School's out but learning is thriving at home

by Ros Collins

For some children, it is impossible to fit into a school environment. Parents too have concerns that a traditional school education might not be appropriate for their child.

Formal schooling works for the vast majority of children but for those who have problems such as being bullied, special needs or talents that are not being catered for, home education could be the answer.

Members of the Godalming Home Educators Group are keen to highlight that there is a real, achievable and legal alternative.

The Godalming Home Ed group started last September as a spin off from a group in Farnham group to serve the increasing number of families home educating in and around Godalming.

Families and children meet up on alternate Mondays in the studio of St Mark's Church, Godalming and have recently had outdoor meetings on the 'empty' Mondays.

The Farnham Group meet on alternate Thursdays and there are families who attend both.

One of the organisers of the Godalming group, Ruth O'Hare said: "Choosing to home educate is going against what 'everybody does' and however certain you are that it's the right thing to do.

"There's a lot of pressure to send your children to school and that can be hard to deal with on your own.

"Having a local group of families that have made the same choice gives you that little extra bit of moral support and people you can share things with and get practical support from.

"It gives your children the opportunity to widen their circle of friends to include other home educated children of varying ages."

Gemma Evans, a member of the Godalming group, is a mother of three daughters aged 11, nine and seven. She believes that children start school far too early and didn't want her daughters to have to deal with the pressures of formal schooling which can come with having to adhere to timetables and revising for numerous tests.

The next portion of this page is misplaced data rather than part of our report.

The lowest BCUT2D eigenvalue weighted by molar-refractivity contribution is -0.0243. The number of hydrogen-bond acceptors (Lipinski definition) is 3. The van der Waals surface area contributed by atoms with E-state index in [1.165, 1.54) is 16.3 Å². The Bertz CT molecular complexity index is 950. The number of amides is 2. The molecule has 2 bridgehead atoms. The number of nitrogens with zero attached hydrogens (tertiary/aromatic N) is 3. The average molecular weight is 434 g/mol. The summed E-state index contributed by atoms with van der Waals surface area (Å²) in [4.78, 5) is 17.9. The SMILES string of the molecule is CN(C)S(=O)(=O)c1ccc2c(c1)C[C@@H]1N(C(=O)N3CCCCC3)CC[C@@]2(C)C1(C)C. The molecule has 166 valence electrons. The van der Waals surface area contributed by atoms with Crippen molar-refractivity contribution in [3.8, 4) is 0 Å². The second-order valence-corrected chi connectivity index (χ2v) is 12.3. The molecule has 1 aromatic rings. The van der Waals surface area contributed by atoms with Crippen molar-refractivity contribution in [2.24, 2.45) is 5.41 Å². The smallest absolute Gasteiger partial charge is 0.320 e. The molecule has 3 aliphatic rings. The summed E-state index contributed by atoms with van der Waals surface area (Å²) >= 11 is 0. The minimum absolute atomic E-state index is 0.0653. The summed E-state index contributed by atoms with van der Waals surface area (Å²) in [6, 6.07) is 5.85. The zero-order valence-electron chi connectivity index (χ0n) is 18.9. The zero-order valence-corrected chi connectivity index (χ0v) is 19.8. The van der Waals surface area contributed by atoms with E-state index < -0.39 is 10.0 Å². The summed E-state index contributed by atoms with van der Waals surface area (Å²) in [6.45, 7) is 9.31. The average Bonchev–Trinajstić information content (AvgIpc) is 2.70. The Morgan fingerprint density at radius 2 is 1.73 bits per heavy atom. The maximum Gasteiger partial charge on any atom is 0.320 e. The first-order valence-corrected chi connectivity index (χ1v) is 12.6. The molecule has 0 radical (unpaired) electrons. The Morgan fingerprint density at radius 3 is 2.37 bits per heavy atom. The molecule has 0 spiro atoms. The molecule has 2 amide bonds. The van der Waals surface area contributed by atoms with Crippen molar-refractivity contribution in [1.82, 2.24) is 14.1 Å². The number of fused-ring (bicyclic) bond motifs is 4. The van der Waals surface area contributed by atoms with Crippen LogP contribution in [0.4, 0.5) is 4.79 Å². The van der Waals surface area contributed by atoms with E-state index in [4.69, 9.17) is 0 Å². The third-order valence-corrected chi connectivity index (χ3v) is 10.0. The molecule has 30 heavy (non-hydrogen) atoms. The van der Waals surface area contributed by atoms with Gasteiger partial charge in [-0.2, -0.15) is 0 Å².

With home schooling, her children can follow their own passions and interests.

Another mum, Claudine Rogers, whose family attend meetings of both the Godalming and Farnham groups, has two children aged six and two.

She said: "Our son completed his Reception year and first term in Year 1 at school but for various reasons school just wasn't working for us. Quite by chance I overheard a friend discussing the possibility of home educating her children which opened my eyes to a possible alternative to school.

Claudine and her husband did some research by reading several books on home education. They also scoured the internet and decided to join Education Otherwise, a national organisation that offers support to home educators.

It was via Education Otherwise that they found out about the thriving local home educating community locally.

She said: "While he books we'd read had given us an increasingly long list of positive reasons to home educate, there's no substitute for talking to people who are doing it 'for real' so we were greatful to find out about the Godalming and Farnham groups.

"They provide a place for the kids to play and socialise but also a chance for home educating parents to chat, share information and support each other.

Claudine added: "Having initially considered home ed as a way out of an unhappy school experience we are pleased to say that, far from being a less than ideal 'second best', it is now our preferred choice for educating both our children.

"We love the freedom and flexibility that home ed gives us.

"We are able to tailor our son's education to meet his specific interests and abilities and learn from an unlimited curriculum without the pressure of age-specific tests.

"The fears that a few people had for us when we started home educating have so far proved unfounded. Far from our son's social world narrowing since leaving school he now has a broader social life and relatives have commented that his confidence has noticeably improved.

"For those who have children that are happy in school, that's great but those who find school isn't working out well (for whatever reason) need to know that there is a positive and viable alternative. Taking your child out of school can seem like a big step but it isn't half as scary as you might imagine and I can testify to the fact there really is plenty of support for you locally if you do.

The group also offers additional learning opportunities for the home-educated children. they book talks and visits that an individual family could not.

Some parents are running a small weekly French group and one of the members is now looking into organising a yoga class.

There are also many camps and gatherings which home educators can go to, which run from April to october.

The local home educating groups in the South West Surrey area have recently set up a web site as an additional means to share information and resources at

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